It’s no secret that the relationship between UFC president Dana White and the MMA media has been a bumpy one to say the least. In 2020, it seemed like it got more negative than ever before.
In a year where a global pandemic created chaos across the globe and throughout the sports world, the UFC was able to get the train out of the station before anybody else. While other leagues and entities were asking questions, the UFC found solutions and returned to action in May with UFC 249 in Jacksonville, Fla.
Sure, there were questions that the media asked, but for the most part, most inside the mixed martial arts bubble were rooting for the sport to continue on in 2020 as long as it was safe to do so. Of course, there were some people—in and out of the sport—who were more critical of the UFC, and because of that, things got a bit personal, culminating with a produced video released at the end of the year taking a victory lap, thus, in White’s eyes. proving the naysayers wrong.
For UFC play-by-play voice Jon Anik, he saw both sides of the equation. At the same time, considering what the promotion he calls home was able to pull off in this past year, he does understand to a degree where White and the UFC was coming from.
“I think it’s unfortunate,” Anik told MMA Fighting while appearing on What the Heck. “I will couch what I say by the fact that I turned in my card as a broadcast journalist when I signed with the UFC in 2011 and essentially became a promoter. I will say as somebody who works for the UFC, and as an employee, I think a lot of us got defensive that maybe we weren’t getting the national credit as a whole for putting these live events on in this climate.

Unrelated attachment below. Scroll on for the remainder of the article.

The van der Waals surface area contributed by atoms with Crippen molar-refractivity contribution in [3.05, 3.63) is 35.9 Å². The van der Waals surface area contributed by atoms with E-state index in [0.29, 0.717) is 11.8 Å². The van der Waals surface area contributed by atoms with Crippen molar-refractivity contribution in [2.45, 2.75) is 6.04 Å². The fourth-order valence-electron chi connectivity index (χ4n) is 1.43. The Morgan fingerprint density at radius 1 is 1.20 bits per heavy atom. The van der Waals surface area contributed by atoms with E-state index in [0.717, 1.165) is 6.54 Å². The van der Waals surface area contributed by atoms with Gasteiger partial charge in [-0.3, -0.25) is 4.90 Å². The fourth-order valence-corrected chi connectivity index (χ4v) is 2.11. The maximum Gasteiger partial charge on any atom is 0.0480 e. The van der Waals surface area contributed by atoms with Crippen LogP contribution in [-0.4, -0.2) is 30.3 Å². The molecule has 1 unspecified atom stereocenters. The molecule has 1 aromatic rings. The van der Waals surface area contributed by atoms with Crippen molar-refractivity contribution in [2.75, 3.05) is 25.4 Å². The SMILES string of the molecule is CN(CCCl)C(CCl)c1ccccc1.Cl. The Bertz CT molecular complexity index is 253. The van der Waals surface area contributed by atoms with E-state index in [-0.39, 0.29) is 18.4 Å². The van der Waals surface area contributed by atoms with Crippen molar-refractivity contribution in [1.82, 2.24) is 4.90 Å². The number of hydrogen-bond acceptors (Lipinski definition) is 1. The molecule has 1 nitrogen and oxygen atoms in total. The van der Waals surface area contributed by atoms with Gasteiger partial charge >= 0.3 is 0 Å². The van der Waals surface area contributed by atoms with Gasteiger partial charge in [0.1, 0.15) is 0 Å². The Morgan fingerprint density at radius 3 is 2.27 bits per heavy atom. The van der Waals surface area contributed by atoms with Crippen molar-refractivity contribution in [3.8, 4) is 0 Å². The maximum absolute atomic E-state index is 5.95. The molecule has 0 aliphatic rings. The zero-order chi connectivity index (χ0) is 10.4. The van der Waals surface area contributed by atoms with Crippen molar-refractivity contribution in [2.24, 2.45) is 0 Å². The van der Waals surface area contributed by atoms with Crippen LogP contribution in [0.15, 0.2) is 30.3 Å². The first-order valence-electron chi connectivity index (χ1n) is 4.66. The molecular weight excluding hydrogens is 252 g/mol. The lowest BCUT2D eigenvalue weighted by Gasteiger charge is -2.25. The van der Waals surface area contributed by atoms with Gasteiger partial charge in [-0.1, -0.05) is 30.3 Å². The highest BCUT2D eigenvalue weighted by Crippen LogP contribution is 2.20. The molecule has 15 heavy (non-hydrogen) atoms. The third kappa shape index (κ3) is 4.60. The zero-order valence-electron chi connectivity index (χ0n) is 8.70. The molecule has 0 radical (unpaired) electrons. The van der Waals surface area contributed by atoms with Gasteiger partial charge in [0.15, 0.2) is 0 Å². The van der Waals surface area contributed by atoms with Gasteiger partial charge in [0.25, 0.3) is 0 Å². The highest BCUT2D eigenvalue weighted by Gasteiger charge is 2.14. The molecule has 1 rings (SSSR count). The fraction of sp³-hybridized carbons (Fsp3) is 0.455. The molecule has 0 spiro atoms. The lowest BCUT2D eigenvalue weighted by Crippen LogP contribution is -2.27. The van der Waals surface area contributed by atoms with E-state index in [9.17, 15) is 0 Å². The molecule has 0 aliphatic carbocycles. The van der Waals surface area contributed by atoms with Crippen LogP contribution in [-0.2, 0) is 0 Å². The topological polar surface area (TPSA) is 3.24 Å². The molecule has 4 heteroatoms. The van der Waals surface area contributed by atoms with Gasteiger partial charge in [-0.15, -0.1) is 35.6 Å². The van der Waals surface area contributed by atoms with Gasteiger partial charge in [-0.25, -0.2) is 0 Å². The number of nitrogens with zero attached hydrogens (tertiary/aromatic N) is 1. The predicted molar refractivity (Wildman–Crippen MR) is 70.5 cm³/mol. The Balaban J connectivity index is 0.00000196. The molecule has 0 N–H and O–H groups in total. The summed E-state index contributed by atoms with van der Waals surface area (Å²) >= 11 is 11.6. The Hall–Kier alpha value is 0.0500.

“When some of the mainstream sports leagues—for lack of a better way to put it—they would come back and there was all of this fanfare, and how are they doing this? Why wasn’t the NBA calling Dana White and Hunter Campbell and Lawrence Epstein and try to figure out what the UFC was doing to try and expedite some of their problems? I did get a little bit defensive, and I wanted to see the UFC, and not just Dana White, but our executives get a modicum of credit for what we were able to accomplish in 2020. They give out the Emmy’s and nobody is acknowledging what the UFC has done from a live production standpoint, and maybe that’s a separate conversation.”
As many have stated over the last several months, White and the UFC deserve a lot of credit for how 2020 played out. There were arguably more storylines, more stars created in the organization than there have been in many years. A tumultuous start led to a highlight filled year, thus bringing in fascinating talking points for this new year.
The UFC returns to action this weekend for three shows in an eight day stretch, beginning with UFC Fight Island 7 this Saturday—the promotion’s first event to air on ABC—and culminates Jan. 23 with UFC 257 headlined by Dustin Poirier and Conor McGregor.
Always a positive thinker, Anik is happy to turn the calendar to a new year and a hopeful return to where things were before COVID-19 delivered a 10-7 round in 2020. Hopefully, the negativity can lessen, and the relationship between White, the UFC, and the MMA media can improve on that road to normalcy.
“I do believe that maybe there were some unfair criticisms levied at the media,” Anik said. “It’s hard for me to go too far down that path, obviously, but we need the media as much as we need the fans. We need everybody back in that building and nobody will be happier than me, I can assure you, when we have some sense of normalcy.
“But there’s been great support of this organization from a lot of media members. I don’t know, man, there’s so much noise and toxicity in this MMA space and, I’ve got three kids, I’m packing lunches and I’m out of my skull piece trying to keep my damn life together. I get asked about that, and to me it’s just another day in this MMA paradise that we’re lucky to have a seat at.
“I’m hoping things can improve here in 2021.”